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plant mitochondria on NAD uptake confirm what researchers were observing in the early 1960s with mammalian mitochondna. It may be indicating that carrier-mediated NAD uptake is a ubiquitous property of mitochondria. LITERATURE CITED 1. COLEMAN JOD, JM PALMER 1972 The oxidation of malate by isolated plant mitochondria. Eur J Biochem 26: 499-509 2. DAY DA, JT WISKICH 1974 The oxidation of malate and exogenous reduced nicotinamide adenine dinucleotide by isolated plant mitochondria. Plant Physiol 53: 104-109 3. DAY DA, JT WISKICH 1974 The effect of exogenous nicotinamide adenine dinucleotide on the oxidation of NAD-linked substrates by isolated plant mitochondria. Plant Physiol 54: 360-363 4. DAY DA, JT WISKICH 1975 Isolation and properties of the outer membrane of plant mitochondria. Arch Biochem Biophys 171: 117-123 5. DAY DA, JR RAYNER, JT WISKICH 1976 Characteristics of external NADH oxidation by beetroot mitochondria. Plant Physiol 58: 38-42 6. DAY DA, M NEUBURGER, R DOUCE, JT WISKICH 1983 Exogenous NAD effects on plant mitochondria. A reinvestigation of the transhydrogenase hypothesis. Plant Physiol 73: 1024-1027 7. DUGGLEBY RG 1981 A non-linear regression program for small computers. Anal Biochem 110: 9-18 8. HAMPP R 1985 Compartmentation of metabolite pools in protoplasts, chloroplasts, mitochondrial cytosol/vacuole. In PE Pilet, ed, The Physiological Properties of Plant Protoplasts. Springer-Verlag, Berlin, pp 87-98 9. HILL RA, RA BRADSHAW 1969 An assay for fumarase. Methods Enzymol 13: 9 1-99 10. HUNTER FE, R MALISON, WF BRIDGERS, B SCHUTZ, A ATCHINSON 1959 Reincorporation of diphosphopyridine nucleotide into mitochondrial enzyme systems. J Biol Chem 234: 693-699 11. KLINGENBERG M 1967 An assay for NAD. In HU Bergmeyer, ed, Methods of Enzymatic Analysis, Vol 4. Academic Press, New York, pp 2045-2059 12. LANOUE KF, AL SCHOOLWERTH 1979 Metabolic transport in mitochondria. Annu Rev Biochem 48: 871-922 13. LOWRY OH, NJ ROSEBROUGH, AL FARR, RJ RANDALL 1951 Protein measurement with the Folin phenol reagent. J Biol Chem 193: 265-275 14. LUCK A 1965 Catalase. In HU Bergmeyer, ed, Methods of Enzymatic Analysis.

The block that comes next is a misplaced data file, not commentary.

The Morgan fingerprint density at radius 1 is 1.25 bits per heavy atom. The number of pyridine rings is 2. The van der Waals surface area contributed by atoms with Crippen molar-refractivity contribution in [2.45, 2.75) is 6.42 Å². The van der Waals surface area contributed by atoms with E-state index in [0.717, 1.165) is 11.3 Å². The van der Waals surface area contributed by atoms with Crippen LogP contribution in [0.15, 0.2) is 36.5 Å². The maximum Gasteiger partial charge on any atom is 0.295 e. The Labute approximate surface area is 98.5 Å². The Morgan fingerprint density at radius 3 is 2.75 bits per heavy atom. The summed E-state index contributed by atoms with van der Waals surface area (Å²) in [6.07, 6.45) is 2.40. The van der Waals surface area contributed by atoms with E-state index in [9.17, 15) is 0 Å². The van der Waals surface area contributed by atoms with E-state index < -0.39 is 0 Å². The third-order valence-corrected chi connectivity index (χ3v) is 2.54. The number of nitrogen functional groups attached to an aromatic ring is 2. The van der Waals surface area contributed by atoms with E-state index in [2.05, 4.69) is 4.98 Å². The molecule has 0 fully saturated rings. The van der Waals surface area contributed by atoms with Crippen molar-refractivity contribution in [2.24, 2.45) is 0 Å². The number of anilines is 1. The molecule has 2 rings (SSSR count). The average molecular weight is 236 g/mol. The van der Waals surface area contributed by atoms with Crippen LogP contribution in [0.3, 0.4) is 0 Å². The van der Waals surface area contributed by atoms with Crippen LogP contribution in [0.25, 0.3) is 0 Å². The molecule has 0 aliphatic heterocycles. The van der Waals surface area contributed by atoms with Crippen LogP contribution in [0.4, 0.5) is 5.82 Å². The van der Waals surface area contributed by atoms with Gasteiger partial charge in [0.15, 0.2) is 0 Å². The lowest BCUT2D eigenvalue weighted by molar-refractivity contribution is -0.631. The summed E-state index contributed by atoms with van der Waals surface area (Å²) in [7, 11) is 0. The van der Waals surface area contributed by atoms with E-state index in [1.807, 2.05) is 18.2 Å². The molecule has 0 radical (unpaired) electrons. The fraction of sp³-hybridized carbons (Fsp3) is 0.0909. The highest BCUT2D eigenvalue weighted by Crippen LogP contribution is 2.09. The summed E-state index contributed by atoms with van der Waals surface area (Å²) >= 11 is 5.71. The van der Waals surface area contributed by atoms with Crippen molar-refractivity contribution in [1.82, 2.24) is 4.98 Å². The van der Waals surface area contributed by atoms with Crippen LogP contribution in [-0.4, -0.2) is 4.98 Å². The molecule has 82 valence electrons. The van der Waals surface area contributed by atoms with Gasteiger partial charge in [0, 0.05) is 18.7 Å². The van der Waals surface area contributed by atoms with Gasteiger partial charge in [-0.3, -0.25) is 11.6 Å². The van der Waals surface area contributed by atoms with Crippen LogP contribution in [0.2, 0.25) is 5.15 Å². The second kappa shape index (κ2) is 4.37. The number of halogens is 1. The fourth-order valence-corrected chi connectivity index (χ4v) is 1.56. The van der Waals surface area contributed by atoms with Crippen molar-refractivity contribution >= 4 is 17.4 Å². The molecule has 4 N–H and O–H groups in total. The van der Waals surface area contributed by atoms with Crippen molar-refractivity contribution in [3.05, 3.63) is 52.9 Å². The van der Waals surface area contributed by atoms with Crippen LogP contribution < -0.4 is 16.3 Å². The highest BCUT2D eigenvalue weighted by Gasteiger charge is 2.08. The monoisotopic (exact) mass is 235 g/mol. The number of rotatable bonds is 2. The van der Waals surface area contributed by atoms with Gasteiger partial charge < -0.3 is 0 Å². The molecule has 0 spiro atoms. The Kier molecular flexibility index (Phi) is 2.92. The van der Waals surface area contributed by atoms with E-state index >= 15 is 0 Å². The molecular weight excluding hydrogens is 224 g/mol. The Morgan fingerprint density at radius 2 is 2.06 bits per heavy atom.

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Academic Press, New York, p 886 15. MILLARD DL, JT WISKICH, RN ROBERTSON 1965 Ion uptake and phosphorylation in mitochondria. Plant Physiol 40: 1129-1135 16. MOLLER IM, JM PALMER 1982 Direct evidence for the presence of a rotenoneresistant NADH dehydrogenase on the inner surface of the inner membrane of plant mitochondria. Physiol Plant 53: 413-420 17. NEUBURGER M, R DOUCE 1978 Transport of NAD through the inner membrane of plant mitochondria. In G Ducet, C Lance, eds, Plant Mitochondria. Elsevier, Amsterdam, pp 109-116 18. NEUBURGER M, E-P JOURNET, R BLIGNY, J-P CARDE, R DOUCE 1982 Purification of plant mitochondria by isopycnic centrifugation in density gradients of percoll. Arch Biochem Biophys 217: 312-323 19. NEUBURGER M, R DOUCE 1983 Slow passive diffusion of NAD between intact isolated plant mitochondria and suspending medium. Biochem J 216: 443450 20. NEUBURGER M, DA DAY, R DOUCE 1984 Transport of coenzyme A in plant mitochondria. Arch Biochem Biophys 229: 253-258 21. NEUBURGER M, DA DAY, R DOUCE 1985 Transport of NAD+ in percollpurified potato tuber mitochondria. Inhibition of NAD+ influx and efflux by N4-azido-2-nitrophenyl4-aminobutyryl-3'-NAD+. Plant Physiol 78: 405-410 22. PURVIS JL, MD GREENSPAN 1965 Energy-linked incorporation of diphosphopyridine nucleotide into rat liver mitochondria. Biochim Biophys Acta 99: 191-194 23. RAYNER JR, JT WISKICH 1983 Development of NADH oxidation by red beet mitochondria on slicing and aging of the tissue. Aust J Plant Physiol 10: 5563 24. ROMANI RJ, SE TUSKES, S OZELKOK 1974 Survival of plant mitochondria in vitro. Form and function after 4 days at 25'C. Arch Biochem Biophys 164: 743-751 25. SAGNELLA GA 1985 Model fitting, parameter estimation, linear and nonlinear regression. TIBS 10: 100-103 26. SANADI DR 1969 a-Ketoglutarate dehydrogenase. Methods Enzymol 13: 5255 27. TOBIN AB, DJERDJOUR B, E-P JOURNET, M NEUBURGER, R DOUCE 1980 Effect of NAD+ on malate oxidation in intact plant mitochondria. Plant Physiol 66: 225-229 28. WISKICH JT, JR RAYNER 1978 Interactions between malate and NADH oxidation in plant mitochondria. In G Ducet, C Lance, eds, Plant Mitochondria. Elsevier, Amsterdam, pp 101-107